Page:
FNA’ers Kimmo Soramäki, Ivana Ruffini, Mikhail Oet, Tuomas Takko and Adam Csabay contributed to the recent Risk Book: Data Science in Economics and Finance for Decision Makers, edited by the European Central Bank’s Per Nymand-Andersen.
The chapter FNA authored, Prudential Stress Testing in Financial Networks, provides a taxonomy of organizational problems facing firms operating in financial markets and offers a comprehensive approach to information system design that addresses stress testing in networks.
“It is important because it gives organisations insight and knowledge about unobservable sources and critical means of controlling systemic risk that is otherwise not known to them.”, FNA’s Mikhail Oet, explains.
“Key sources of unobservable systemic risk include the indirect network effects of the behaviour and choices of people and institutions and the markets they operate in. These can be measured by understanding their interconnectedness from structured and unstructured Data sets.”
The FNA Team’s work sits amongst contributions from over 20 global experts from both the private and public sectors.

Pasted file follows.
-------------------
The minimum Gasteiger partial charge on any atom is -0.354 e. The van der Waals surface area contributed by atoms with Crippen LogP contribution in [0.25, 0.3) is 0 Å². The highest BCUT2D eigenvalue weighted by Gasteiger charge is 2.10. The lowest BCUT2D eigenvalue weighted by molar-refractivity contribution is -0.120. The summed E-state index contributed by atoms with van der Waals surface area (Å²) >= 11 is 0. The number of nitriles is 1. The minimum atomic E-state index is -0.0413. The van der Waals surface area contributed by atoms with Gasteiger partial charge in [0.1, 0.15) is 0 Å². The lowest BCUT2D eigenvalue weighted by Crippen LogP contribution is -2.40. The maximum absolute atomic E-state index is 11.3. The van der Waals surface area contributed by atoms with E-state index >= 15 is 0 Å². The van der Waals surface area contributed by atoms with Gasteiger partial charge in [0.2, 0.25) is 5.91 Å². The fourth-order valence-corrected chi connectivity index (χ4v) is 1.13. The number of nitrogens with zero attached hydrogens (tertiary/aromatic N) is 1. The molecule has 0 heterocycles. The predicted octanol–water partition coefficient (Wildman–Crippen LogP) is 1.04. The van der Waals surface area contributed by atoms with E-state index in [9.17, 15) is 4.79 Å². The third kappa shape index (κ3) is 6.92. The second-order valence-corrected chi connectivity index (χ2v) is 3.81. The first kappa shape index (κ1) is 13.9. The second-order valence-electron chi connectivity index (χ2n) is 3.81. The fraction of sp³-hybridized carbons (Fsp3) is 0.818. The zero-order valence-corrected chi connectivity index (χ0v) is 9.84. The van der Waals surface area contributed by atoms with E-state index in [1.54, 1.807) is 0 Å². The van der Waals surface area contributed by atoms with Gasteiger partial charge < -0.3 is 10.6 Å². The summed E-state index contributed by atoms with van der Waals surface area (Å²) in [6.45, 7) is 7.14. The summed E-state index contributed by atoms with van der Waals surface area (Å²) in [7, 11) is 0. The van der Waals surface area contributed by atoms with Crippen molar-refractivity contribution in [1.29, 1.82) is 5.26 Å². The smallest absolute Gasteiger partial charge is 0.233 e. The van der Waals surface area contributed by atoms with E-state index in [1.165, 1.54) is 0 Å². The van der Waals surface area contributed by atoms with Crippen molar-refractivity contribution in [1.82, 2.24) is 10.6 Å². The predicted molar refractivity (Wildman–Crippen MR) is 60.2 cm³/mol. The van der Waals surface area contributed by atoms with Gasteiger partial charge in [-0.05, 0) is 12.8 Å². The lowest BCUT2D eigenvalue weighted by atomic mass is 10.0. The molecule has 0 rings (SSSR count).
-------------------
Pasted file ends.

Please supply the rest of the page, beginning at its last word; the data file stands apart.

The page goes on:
Per’s book, published in March this year, provides an overview of how digital transformation and data science can support decision making and offers a variety of perspectives on managing digital data.
The book can be purchased here: https://riskbooks.com/data-science-in-economics-and-finance
Following the book release, FNA’s Suptech Lead Adam Csabay caught up with Per Nymand-Andersen for the latest episode in the FNA Talks Series. Per and Adam reviewed the book’s key themes, highlighted its practical contributions and discussed the role that Data Science will play in the post-Covid world.
00:00 – Introduction
01:08 – Why does data science matter for decision-makers in 2021?
05:01 – How can data science help us tackle the impacts and implications of disruptions like the Covid-19 crisis?
08:31 – In what ways is data science transforming the work of central banks?
11:57 – To what extent is a cross-sectoral collaboration (between e.g. technology companies and central banks) needed to explore the opportunities provided by data science?